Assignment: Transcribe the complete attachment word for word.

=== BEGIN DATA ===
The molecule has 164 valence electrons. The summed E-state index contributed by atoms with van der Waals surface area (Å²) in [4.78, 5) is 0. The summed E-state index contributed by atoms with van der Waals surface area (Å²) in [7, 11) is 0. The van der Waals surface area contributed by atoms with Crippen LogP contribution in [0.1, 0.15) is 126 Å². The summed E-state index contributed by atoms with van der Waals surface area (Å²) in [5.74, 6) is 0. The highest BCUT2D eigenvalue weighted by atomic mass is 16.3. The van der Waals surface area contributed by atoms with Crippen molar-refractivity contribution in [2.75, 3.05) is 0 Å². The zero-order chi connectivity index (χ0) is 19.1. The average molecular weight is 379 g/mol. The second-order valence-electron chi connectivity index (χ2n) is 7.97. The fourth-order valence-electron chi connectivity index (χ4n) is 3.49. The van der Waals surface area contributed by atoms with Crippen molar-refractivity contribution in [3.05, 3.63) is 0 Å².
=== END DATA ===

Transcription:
The molecule has 164 valence electrons. The summed E-state index contributed by atoms with van der Waals surface area (Å²) in [4.78, 5) is 0. The summed E-state index contributed by atoms with van der Waals surface area (Å²) in [7, 11) is 0. The van der Waals surface area contributed by atoms with Crippen LogP contribution in [0.1, 0.15) is 126 Å². The summed E-state index contributed by atoms with van der Waals surface area (Å²) in [5.74, 6) is 0. The highest BCUT2D eigenvalue weighted by atomic mass is 16.3. The van der Waals surface area contributed by atoms with Crippen molar-refractivity contribution in [2.75, 3.05) is 0 Å². The zero-order chi connectivity index (χ0) is 19.1. The average molecular weight is 379 g/mol. The second-order valence-electron chi connectivity index (χ2n) is 7.97. The fourth-order valence-electron chi connectivity index (χ4n) is 3.49. The van der Waals surface area contributed by atoms with Crippen molar-refractivity contribution in [3.05, 3.63) is 0 Å².